Please use this identifier to cite or link to this item: http://hdl.handle.net/2381/44461
Title: Epidemiology, genetic epidemiology and Mendelian randomisation: more need than ever to attend to detail.
Authors: Sheehan, Nuala A.
Didelez, Vanessa
First Published: 27-May-2019
Publisher: Springer (part of Springer Nature)
Citation: Human Genetics, 2019
Abstract: In the current era, with increasing availability of results from genetic association studies, finding genetic instruments for inferring causality in observational epidemiology has become apparently simple. Mendelian randomisation (MR) analyses are hence growing in popularity and, in particular, methods that can incorporate multiple instruments are being rapidly developed for these applications. Such analyses have enormous potential, but they all rely on strong, different, and inherently untestable assumptions. These have to be clearly stated and carefully justified for every application in order to avoid conclusions that cannot be replicated. In this article, we review the instrumental variable assumptions and discuss the popular linear additive structural model. We advocate the use of tests for the null hypothesis of 'no causal effect' and calculation of the bounds for a causal effect, whenever possible, as these do not rely on parametric modelling assumptions. We clarify the difference between a randomised trial and an MR study and we comment on the importance of validating instruments, especially when considering them for joint use in an analysis. We urge researchers to stand by their convictions, if satisfied that the relevant assumptions hold, and to interpret their results causally since that is the only reason for performing an MR analysis in the first place.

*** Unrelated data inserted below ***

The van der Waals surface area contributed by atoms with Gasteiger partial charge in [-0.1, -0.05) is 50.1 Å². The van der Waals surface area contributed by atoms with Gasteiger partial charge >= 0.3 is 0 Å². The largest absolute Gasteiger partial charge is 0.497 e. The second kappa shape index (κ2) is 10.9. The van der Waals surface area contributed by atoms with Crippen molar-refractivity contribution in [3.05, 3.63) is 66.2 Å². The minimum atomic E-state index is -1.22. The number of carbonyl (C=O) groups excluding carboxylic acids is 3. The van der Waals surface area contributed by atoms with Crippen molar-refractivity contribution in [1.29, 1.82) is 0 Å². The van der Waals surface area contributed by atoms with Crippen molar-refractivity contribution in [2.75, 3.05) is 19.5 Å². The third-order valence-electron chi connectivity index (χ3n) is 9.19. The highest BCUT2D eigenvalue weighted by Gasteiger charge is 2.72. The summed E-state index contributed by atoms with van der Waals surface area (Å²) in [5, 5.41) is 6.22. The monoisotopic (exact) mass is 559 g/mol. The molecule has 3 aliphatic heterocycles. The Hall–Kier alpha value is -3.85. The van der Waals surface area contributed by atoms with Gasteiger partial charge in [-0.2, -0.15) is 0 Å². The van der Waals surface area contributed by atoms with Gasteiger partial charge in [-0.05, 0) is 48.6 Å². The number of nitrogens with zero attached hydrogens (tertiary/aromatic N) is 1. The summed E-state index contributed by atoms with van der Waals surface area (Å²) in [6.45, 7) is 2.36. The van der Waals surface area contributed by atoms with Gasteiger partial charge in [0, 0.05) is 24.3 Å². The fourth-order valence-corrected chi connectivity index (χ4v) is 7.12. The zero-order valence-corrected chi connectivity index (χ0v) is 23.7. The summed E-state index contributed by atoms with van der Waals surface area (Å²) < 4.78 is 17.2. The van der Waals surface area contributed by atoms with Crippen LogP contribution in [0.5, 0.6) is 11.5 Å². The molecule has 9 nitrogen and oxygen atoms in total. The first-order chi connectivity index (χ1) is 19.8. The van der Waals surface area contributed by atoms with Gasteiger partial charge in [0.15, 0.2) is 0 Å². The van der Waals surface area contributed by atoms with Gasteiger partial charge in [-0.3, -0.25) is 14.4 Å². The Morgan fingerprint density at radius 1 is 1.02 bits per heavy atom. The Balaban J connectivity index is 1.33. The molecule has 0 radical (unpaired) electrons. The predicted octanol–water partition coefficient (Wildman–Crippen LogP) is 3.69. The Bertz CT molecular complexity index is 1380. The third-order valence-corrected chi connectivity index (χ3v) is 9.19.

DOI Link: 10.1007/s00439-019-02027-3
eISSN: 1432-1203
Links: https://link.springer.com/article/10.1007%2Fs00439-019-02027-3
http://hdl.handle.net/2381/44461
Version: Publisher Version
Status: Peer-reviewed
Type: Journal Article
Rights: Copyright © the authors, 2019. This is an open-access article distributed under the terms of the Creative Commons Attribution License (http://creativecommons.org/licenses/by/4.0/), which permits unrestricted use, distribution, and reproduction in any medium, provided the original author and source are credited.
Appears in Collections:Published Articles, Dept. of Health Sciences

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